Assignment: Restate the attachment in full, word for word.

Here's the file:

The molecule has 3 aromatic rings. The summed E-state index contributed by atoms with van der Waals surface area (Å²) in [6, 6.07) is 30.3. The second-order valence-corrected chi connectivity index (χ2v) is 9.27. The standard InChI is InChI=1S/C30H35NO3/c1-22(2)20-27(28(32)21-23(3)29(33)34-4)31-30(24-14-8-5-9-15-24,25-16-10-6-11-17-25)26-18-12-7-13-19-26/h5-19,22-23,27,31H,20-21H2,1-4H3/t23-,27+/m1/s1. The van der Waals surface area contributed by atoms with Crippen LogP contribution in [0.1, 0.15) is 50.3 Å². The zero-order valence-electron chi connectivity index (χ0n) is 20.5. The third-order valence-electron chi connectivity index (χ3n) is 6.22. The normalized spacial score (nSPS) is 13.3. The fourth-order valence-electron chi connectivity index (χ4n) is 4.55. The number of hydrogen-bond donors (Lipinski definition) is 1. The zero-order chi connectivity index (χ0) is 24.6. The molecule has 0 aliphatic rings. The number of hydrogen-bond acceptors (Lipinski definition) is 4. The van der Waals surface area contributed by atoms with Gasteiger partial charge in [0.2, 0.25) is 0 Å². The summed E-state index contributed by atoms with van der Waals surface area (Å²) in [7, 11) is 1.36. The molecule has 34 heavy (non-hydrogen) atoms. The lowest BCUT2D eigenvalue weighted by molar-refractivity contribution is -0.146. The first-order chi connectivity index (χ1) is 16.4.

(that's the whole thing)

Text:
The molecule has 3 aromatic rings. The summed E-state index contributed by atoms with van der Waals surface area (Å²) in [6, 6.07) is 30.3. The second-order valence-corrected chi connectivity index (χ2v) is 9.27. The standard InChI is InChI=1S/C30H35NO3/c1-22(2)20-27(28(32)21-23(3)29(33)34-4)31-30(24-14-8-5-9-15-24,25-16-10-6-11-17-25)26-18-12-7-13-19-26/h5-19,22-23,27,31H,20-21H2,1-4H3/t23-,27+/m1/s1. The van der Waals surface area contributed by atoms with Crippen LogP contribution in [0.1, 0.15) is 50.3 Å². The zero-order valence-electron chi connectivity index (χ0n) is 20.5. The third-order valence-electron chi connectivity index (χ3n) is 6.22. The normalized spacial score (nSPS) is 13.3. The fourth-order valence-electron chi connectivity index (χ4n) is 4.55. The number of hydrogen-bond donors (Lipinski definition) is 1. The zero-order chi connectivity index (χ0) is 24.6. The molecule has 0 aliphatic rings. The number of hydrogen-bond acceptors (Lipinski definition) is 4. The van der Waals surface area contributed by atoms with Gasteiger partial charge in [0.2, 0.25) is 0 Å². The summed E-state index contributed by atoms with van der Waals surface area (Å²) in [7, 11) is 1.36. The molecule has 34 heavy (non-hydrogen) atoms. The lowest BCUT2D eigenvalue weighted by molar-refractivity contribution is -0.146. The first-order chi connectivity index (χ1) is 16.4.